Pastor Sam Andres of King’s Cross Church in Defiance not only enjoys leading his local church, but spreading the good news of Jesus Christ through mission trips to other parts of the world.

Andres has taken mission trips to Mexico, India and Basque Country in northern Spain, but a little more than a year ago, a unique opportunity was presented to Andres. Missionary Brian McKanna, who works for Training Leaders International of Minneapolis (an organization that helps train pastors all over the world), and someone the members of King’s Cross have been supporting, asked Andres to take a mission trip with him.

Their destination?

Ulaanbaatar, Mongolia, where they helped train a group of church leaders who were bringing Christianity to Mongolia and beyond.

“About five years ago, I received a call from a missionary (McKanna) who was from the area (Columbus Grove), and who was doing mission work in Turkey,” began Andres. “He told me he was going to work for Training Leaders International, an organization I had heard of, and that he was going to go around the world and train pastors and other church leaders how to study the Bible, so they could lead churches and train other pastors and church leaders.

“He told me that 85% of pastors around the world have no formal training, because it’s just not available,” continued Andres. “So our church started supporting him, because at that time, we had been praying about getting involved in international missions. Since that time, he’s been to our church and preached ... it’s been such a great relationship.”

McKanna asked Andres late last year if he would be interested in going with him to Mongolia, which, of course, caught his attention.

“Mongolia?” asked Andres. “Of course it sounded crazy, but I had watched some of the ‘Planet Earth’ documentaries about Mongolia on the History Channel, where I saw a story about the Mongolian Eagle Hunters. They train golden eagles to hunt, and I thought, ‘Wow, I would love to see that.’”

Andres left Detroit Oct. 10, flew to Chicago, to Seoul, South Korea, and to Ulaanbaatar, the capital of Mongolia. He returned to the U.S. on Oct. 18.

Some of what Andres learned about Mongolia includes:

• Mongolia, which is bordered by Russia and China, has a population of just more than 3,000,000 people.

• Roughly half of all people in Mongolia live in Ulaanbaatar.

• Ulaanbaatar is exactly 12 hours ahead of the eastern time zone of the United States (meaning Andres didn’t have to change his watch).

• Mongolia has the largest equestrian statue in the world (of Genghis Khan riding his horse).

• The national drink of Mongolia is fermented mare’s milk (which, according to Andres, doesn’t smell or taste very good).

• Mongolia is called “The Land of the Blue Sky.”

• With the exception of being under Communist rule from 1921-90, Mongolia has had the longest period of religious freedom in history.

• About 50% of Mongolians practice Buddhism, a large percentage practice Shamanism, and a much smaller percentage are Protestant, Catholic and Muslim.

“I arrived late on a Friday night, and spent that Saturday doing touristy things just to get adjusted,” said Andres, who had his photo taken holding a golden eagle while sitting on a horse. “That Saturday we knocked on the door of a yurt and offered the owner money so that I could taste fermented mare’s milk, which everyone in Mongolia loves, but I found to be an acquired taste. But, it was amazing to experience the culture.”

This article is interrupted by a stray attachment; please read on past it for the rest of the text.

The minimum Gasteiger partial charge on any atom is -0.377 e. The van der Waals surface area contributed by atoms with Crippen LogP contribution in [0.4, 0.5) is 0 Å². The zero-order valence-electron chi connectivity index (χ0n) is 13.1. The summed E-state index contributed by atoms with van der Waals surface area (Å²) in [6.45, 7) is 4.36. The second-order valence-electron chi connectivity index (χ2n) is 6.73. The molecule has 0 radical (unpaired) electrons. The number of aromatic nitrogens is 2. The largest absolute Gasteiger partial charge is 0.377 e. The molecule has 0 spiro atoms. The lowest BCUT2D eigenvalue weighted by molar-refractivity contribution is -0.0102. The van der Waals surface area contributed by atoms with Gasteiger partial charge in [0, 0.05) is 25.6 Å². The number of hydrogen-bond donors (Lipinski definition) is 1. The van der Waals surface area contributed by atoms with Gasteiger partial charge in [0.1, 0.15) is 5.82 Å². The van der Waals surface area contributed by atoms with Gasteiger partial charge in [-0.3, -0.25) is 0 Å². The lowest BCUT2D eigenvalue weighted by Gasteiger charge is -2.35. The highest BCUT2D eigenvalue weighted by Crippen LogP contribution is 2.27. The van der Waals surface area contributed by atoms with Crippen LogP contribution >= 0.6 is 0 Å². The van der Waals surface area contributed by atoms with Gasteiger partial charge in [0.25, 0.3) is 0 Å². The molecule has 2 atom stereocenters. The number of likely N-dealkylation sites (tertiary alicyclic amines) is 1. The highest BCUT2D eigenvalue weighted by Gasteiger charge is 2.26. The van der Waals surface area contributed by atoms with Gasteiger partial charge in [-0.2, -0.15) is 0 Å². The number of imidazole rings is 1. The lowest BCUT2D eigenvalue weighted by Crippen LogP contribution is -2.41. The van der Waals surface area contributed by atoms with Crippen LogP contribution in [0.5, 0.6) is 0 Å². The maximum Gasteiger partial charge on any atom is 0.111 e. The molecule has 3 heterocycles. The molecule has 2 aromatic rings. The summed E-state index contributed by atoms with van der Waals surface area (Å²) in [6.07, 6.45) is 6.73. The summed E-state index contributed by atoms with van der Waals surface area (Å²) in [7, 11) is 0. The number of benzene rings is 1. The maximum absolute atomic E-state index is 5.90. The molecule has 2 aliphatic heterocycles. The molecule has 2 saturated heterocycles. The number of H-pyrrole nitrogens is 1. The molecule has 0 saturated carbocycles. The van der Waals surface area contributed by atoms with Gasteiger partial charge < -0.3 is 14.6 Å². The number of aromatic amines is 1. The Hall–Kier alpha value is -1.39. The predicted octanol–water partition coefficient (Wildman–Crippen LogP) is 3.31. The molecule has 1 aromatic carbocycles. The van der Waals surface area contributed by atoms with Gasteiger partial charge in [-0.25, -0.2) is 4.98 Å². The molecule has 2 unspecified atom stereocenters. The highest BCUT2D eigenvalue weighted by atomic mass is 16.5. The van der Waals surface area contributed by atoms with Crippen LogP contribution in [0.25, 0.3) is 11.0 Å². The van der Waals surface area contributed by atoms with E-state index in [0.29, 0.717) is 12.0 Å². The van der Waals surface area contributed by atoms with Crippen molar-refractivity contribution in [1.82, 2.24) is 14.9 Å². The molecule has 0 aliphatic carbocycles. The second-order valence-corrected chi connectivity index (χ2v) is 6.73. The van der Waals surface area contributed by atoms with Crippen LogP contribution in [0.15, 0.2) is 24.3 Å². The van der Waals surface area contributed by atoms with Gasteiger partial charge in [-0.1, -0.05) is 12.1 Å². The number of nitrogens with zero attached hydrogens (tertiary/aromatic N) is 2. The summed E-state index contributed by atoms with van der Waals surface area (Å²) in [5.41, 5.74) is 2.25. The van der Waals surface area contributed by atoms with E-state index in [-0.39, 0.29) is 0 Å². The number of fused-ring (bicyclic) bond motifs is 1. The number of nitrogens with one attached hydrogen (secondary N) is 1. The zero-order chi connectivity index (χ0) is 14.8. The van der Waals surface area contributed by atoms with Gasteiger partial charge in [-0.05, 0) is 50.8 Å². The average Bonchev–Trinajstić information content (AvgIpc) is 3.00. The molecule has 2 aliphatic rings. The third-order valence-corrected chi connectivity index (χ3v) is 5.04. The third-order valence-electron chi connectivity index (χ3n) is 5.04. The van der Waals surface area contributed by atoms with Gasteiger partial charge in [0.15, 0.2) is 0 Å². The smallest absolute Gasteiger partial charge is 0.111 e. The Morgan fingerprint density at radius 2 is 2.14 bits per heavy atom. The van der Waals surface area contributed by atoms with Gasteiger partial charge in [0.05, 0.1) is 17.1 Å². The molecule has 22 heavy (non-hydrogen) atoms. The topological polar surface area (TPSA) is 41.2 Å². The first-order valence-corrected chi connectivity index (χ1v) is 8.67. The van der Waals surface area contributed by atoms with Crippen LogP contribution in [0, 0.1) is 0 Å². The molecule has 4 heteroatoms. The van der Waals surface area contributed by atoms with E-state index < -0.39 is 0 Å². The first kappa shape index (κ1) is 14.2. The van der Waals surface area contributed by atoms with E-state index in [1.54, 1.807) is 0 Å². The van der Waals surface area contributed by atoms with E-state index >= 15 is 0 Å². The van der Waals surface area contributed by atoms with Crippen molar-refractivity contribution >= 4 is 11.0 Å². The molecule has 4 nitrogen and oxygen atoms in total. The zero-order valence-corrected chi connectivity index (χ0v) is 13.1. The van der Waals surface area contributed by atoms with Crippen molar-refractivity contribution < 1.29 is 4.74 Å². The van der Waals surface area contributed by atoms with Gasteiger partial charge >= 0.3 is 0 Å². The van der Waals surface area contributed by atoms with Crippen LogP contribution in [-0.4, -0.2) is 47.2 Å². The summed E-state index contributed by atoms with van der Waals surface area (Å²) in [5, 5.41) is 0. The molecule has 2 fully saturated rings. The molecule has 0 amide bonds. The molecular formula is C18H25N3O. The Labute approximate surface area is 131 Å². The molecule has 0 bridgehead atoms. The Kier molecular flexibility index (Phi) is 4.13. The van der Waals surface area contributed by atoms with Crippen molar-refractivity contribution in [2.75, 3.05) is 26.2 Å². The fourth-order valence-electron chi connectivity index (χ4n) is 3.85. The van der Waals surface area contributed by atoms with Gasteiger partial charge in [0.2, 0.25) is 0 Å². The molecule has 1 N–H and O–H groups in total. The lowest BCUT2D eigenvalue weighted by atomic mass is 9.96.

Although pleased to take in the sights and learn about Mongolian culture, Andres’ purpose was to help teach pastors and church leaders about the Bible.

“We were there by invitation from a Mongolian pastor named Sheika,” said Andres. “He organized (26) pastors and church leaders to come together, so that we could equip them (with help from an interpreter), to take the message of Jesus Christ, more clearly and more effectively to Mongolia, and other places in Asia. We weren’t there as this great American hope, we were there to come along side Mongolians and help them learn the message of Jesus Christ.

“These trainees ... man were they hungry to learn about the Bible,” added Andres. “The best thing about it, is that they’re going to go back to where they are from and train others, which Training Leaders International hopes will spark the beginning of training generations of pastors. Our job, was to humbly go there, equip the pastors and church leaders with the message, and let them take it to the people in a way that’s culturally appropriate to them.”

When asked what stood out to him during his time in Mongolia, Andres didn’t hesitate to answer.

“What struck me was the way one student prefaced a question by saying, ‘We’re in our first generation of Evangelical Christianity, and you have had many, many generations of Christianity in your country,’ before asking me a very difficult question,” Andres said. “It hit me, this is very new in Mongolia, that we have such a rich heritage of Christianity in the western world, and how grateful I was for that.

“I was also grateful for the opportunity from my church ... the people gave me the time and resources to take such an amazing trip,” added Andres. “The world is such a small place, and the truth is we’re living in a globalized society. In fact, there was a Hard Rock Cafe right across the street from our hotel, which to me was just amazing. But what’s more amazing, was the chance to share the message that God can save us all through his son, Jesus Christ.”

On the cover: Pastor Sam Andres of King’s Cross Church in Defiance, poses for a picture holding a golden eagle while sitting on a horse during a mission trip to Mongolia in October.

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